blue-kite-political-background

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The Blue Kite: Political Background
Three Key Movements
Rectification Movement
Father
Great Leap Forward
Uncle
Cultural Revolution
Stepdad
Why did Tian choose to have each of these movements represented by the key
patriarchal figure in Tietou’s life?
How does the distinction of Tietou’s relationship with each figure reflect the
population’s relationship with the Party/ these political movements?
A Beijing wedding in 1957
Rectification Movement (Hundred Flowers)
Father
“Let a hundred flowers bloom, a hundred schools of thought contend”
• 1956-1957
• Brief removal of public restrictions on public expression
• Mao’s motives debatable, but purpose was to allow China’s intellectuals
to criticise Communist bureaucrats, in the hope that constructive criticism
would result in quashing the bureaucrats’ arrogance and inflexibility.
• Many intellectuals directed their criticism against the Communist system
as a whole. Mao viewed this as “bourgeois”, “counter-revolutionary” and
“rightist”
Rectification Movement (Anti-Rightist)
Father
• Anti-rightist” campaign 1957 was a direct response- arresting and “reeducating” those intellectuals who’d spoken out earlier
• Worker organisations that employed intellectuals were expected to purge
at least 5% of their workers (as we see with Lin Shaolong)
• This led to many loyal supporters being branded rightists
• By 1958, many intellectuals not even labelled “rightist” were in labour
camps
• Distrust of intellectuals continued into both the Great Leap Forward and
the Cultural Revolution
Grasp Revolution to Promote Production –
Fight for a Great Leap Forward in Steel
http://chinaposters.org/front/front
Everyday life in a Northeastern factory during the Great Leap Forward
Everyday life in a Northeastern factory during the Great Leap Forward
Great Leap Forward
Uncle
• Mao and central planning committee started in August 1958
• Goal was to dramatically increase both agricultural and industrial output
• Division of countryside into communes- by 1959, 26,000 different communes with
approx. 5000 families in each
• Land, food, workers- all communal
• Propaganda and state workers encouraged ordinary workers to modify and simplify
the operation of complicated, imported machines
• This resulted in very poor grade steel, in small amounts
• Result- dreadful famine 59-62- estimated 30 million Chinese starved to death.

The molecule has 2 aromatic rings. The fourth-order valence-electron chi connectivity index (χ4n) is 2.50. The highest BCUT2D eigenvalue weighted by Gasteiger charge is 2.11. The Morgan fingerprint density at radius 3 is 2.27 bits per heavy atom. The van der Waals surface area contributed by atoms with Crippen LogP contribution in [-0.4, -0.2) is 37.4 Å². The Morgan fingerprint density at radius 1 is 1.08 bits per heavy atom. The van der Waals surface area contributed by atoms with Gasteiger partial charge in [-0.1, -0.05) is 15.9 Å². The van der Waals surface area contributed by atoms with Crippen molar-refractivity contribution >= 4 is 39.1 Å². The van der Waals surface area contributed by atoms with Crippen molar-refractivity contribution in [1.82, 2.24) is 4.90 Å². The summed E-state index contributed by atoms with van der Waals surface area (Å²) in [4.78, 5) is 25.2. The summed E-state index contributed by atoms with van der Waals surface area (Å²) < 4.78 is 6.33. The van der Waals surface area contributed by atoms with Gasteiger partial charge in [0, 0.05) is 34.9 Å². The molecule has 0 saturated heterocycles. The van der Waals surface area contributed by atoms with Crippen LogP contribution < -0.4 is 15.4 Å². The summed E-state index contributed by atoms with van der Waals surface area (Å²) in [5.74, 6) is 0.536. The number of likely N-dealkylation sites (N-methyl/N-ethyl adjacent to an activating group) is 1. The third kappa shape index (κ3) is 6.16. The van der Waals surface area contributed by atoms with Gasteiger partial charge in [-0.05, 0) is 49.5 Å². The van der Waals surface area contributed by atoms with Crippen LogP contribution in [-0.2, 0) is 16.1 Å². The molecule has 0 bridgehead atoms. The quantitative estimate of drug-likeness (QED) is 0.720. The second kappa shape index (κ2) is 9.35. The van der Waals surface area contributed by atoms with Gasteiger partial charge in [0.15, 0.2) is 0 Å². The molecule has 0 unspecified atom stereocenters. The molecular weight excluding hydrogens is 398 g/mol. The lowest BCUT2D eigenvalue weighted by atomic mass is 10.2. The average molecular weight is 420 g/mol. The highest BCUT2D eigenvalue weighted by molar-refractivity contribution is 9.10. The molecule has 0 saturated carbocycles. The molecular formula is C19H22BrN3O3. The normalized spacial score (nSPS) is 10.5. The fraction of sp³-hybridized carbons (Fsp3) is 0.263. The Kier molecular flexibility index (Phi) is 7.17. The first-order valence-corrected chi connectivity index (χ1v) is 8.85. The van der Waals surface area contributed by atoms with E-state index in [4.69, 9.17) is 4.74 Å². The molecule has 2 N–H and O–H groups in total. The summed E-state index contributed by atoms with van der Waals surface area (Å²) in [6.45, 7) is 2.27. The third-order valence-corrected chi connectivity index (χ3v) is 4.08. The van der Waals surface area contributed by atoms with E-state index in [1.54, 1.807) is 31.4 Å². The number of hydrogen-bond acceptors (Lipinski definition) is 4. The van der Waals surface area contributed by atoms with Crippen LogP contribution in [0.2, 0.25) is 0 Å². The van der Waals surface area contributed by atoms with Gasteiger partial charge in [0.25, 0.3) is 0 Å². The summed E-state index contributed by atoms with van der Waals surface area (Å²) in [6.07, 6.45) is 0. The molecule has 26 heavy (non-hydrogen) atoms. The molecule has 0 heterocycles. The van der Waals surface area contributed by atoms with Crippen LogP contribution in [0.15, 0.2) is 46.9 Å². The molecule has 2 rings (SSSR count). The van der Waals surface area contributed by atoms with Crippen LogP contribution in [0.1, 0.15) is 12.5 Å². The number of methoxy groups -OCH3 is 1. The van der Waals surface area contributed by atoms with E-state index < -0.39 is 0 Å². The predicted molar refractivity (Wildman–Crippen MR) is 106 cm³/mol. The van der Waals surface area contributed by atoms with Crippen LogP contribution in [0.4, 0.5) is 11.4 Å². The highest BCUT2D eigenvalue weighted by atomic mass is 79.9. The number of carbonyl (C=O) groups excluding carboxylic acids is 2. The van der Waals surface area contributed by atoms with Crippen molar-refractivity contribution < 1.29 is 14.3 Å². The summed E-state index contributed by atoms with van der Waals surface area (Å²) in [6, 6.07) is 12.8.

Liaoning, backyard
furnace in 1959
A map depicting
agriculture’s Great
Leap Forward
from 1958
Sichuanese
deliver the
grain tax
in 1959
Reasons for famine also include:
• bad weather
• Killing of the “four pests” included sparrows- which allowed locusts to flourish
• communes turning over more grain than they could afford to, to meet unrealistic
goals
• Farmers removed from land to work in steel mills
• Farmers ordered to use techniques that failed miserably- crop production
dropped from 200 million tons to 136 million by 1961
• Great Leap Forward impacted on Mao’s influence over the Party, so he needed
a new movement, to recharge his standing
Cultural Revolution
Class portrait at Jinan’s
No. 1 Railroad High School in 1962
Source: https://everydaylifeinmaoistchina.org/page/2/
Stepdad
Jiangsu provincial government
cadres go to a May 7th School
for re-education in 1969
Cultural Revolution
Stepdad
In 1966 Mao declared that CCP had been infiltrated by bourgeois influences that
desired a return to capitalism.
• Politburo issued a statement saying the Party was now filled with enemies
that must be identified and removed
• Across 10 years, millions were persecuted as “revisionists” or “counterrevolutionary”
• Young people were particularly active as “Red Guards”
• Targeted citizens were subjected to abuse, public humiliation, seizure of
property, torture, forced displacement to the countryside, imprisonment and
harassment
• Religious and historic sites were ransacked and destroyed
Questions for students:
1) Assess the ways in which propaganda influences the actions of people in this film.
2) Choose one of the movements depicted in this film, and describe how it impacts
on the lives of the people in this film.
3) Identify the ways in which the Party becomes a part of the everyday lives of the
people in this film.
4) “The more I think, the less I understand” Discuss how the Party movements and
propaganda personally impact on Shujuan’s life throughout the film.
5) Why do you think that Lao Wu (The Stepfather) was accused of being counterrevolutionary? Give reasons for your opinion.
6) How does the interior life depicted in the film reflect the exterior life of events
happening at the time in China?
7) The wedding song in the film is actually a Socialist song praising Chairman Maowhy do you think it is sung at the wedding?
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